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Picchio Dal Pozzo - Pic_nic@Valdapozzo CD (album) cover

PIC_NIC@VALDAPOZZO

Picchio Dal Pozzo

 

Canterbury Scene

3.75 | 21 ratings

From Progarchives.com, the ultimate progressive rock music website

laplace
Prog Reviewer
4 stars The fact that this album features not only new material by Picchio dal Pozzo but also incorporates posthumous parts by legendary Area frontman Dimitrio Stratos should be enough to spur the fans of either or both ensembles into action, but here are this reviewer's thoughts on a rather special disc.

If PdP's self-titled showed their canterbury side and "Abbiamo Tutti..." was their RIO-inspired album, then Picnic at Valdapozzo could be said to be their avant-soundscape album, for the atmosphere is chill (as opposed to chilled) and ghostly, appropriate enough for a CD that captures Mr. Stratos' remarkable utterances - no singing, just constant experimental babbling, whispers and fuzzed-out chanting from beyond the grave. Sparse, minimal jazz provides a steady foundation, fronted of course by the signature saxophone play but backed with brushed drums and chiming, tuned percussion. Guitars don't play much of a role here, although muted plucking and harmonic twiddlings can be discerned in places and Mr. Griguolo does get to converse with Lugo's romantic saxophony during "Pugni Chiusi". Each musician is primarly contributing taste and incidence; when the question of structure is broached they reliably change the subject until "Boccasedrio", at which time a groove around vibes and bass forms (becoming comparable to the less immediate works of Jaga Jazzist) where, peculiarly, Mr. Stratos' voice alternates between dalek-speak and a baffling human reverse-cymbal effect. Strange but true.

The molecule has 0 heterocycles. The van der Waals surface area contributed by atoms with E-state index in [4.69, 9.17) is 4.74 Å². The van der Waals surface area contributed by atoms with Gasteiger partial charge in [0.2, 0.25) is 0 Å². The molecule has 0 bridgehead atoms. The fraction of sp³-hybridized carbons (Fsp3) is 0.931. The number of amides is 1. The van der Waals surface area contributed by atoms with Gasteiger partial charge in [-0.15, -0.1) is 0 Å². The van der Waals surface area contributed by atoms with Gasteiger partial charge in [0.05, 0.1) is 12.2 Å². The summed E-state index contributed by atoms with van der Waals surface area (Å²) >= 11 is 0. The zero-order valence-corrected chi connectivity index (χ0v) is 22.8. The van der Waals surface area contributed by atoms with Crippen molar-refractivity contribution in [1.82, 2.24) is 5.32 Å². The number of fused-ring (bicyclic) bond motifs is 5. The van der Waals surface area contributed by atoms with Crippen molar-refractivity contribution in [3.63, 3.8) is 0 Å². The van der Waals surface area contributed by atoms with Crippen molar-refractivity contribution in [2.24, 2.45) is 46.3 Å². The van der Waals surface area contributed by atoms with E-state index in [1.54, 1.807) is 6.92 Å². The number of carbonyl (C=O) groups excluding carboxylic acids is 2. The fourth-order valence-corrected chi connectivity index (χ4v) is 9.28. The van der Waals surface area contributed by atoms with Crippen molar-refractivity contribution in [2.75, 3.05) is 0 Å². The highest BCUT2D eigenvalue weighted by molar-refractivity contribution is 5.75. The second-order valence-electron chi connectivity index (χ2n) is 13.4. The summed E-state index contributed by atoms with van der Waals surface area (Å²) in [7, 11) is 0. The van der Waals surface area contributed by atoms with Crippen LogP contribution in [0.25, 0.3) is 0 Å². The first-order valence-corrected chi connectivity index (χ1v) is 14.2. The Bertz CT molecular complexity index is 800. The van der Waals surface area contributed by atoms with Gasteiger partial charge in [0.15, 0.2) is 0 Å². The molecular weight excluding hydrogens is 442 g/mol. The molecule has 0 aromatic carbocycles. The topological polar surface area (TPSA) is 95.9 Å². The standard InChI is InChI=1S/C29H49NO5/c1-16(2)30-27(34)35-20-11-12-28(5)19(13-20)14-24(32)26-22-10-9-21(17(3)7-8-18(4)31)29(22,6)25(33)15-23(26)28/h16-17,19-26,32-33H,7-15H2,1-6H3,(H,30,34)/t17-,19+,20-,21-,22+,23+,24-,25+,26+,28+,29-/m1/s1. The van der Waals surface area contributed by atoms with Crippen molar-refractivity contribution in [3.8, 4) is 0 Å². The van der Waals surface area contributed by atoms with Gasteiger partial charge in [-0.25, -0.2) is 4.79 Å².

To segue between the album's acts (not defined as such, but here's where Dimitrio's role ends) a short, poignant song entitled "Epitaffio" (this reviewer's italian is appalling but the gesture here is obvious) serves as a bridge into the improv section of "Picnic"; the extended closer "Valdapozzo" is dedicated in name to the farmhouse-turned-studio in which the album was recorded, and the proceedings are very tasteful and relaxed - each player gets a "room" to himself and explores his instrument. As ever, this being a PdP album, the saxophone steals the show.

Although much album space is alloted for texture and mood, this well-judged release never drops into drone or indistinguishable avant-garde flutterings on the edge of hearing - even so, a little patience when listening to Picnic at Valdapozzo will be rewarded. Giving this disc the five full stars would overstate its prog content and its worthiness compared to the previous three albums. Still, you don't have to be a completist to pick this up after you own "Camere Zimmer Rooms" - it stands up well as a testament to the enduring talent of these musicians, as well as that of a certain artist who, sadly, didn't endure for quite as long as we'd hoped.

laplace | 4/5 |

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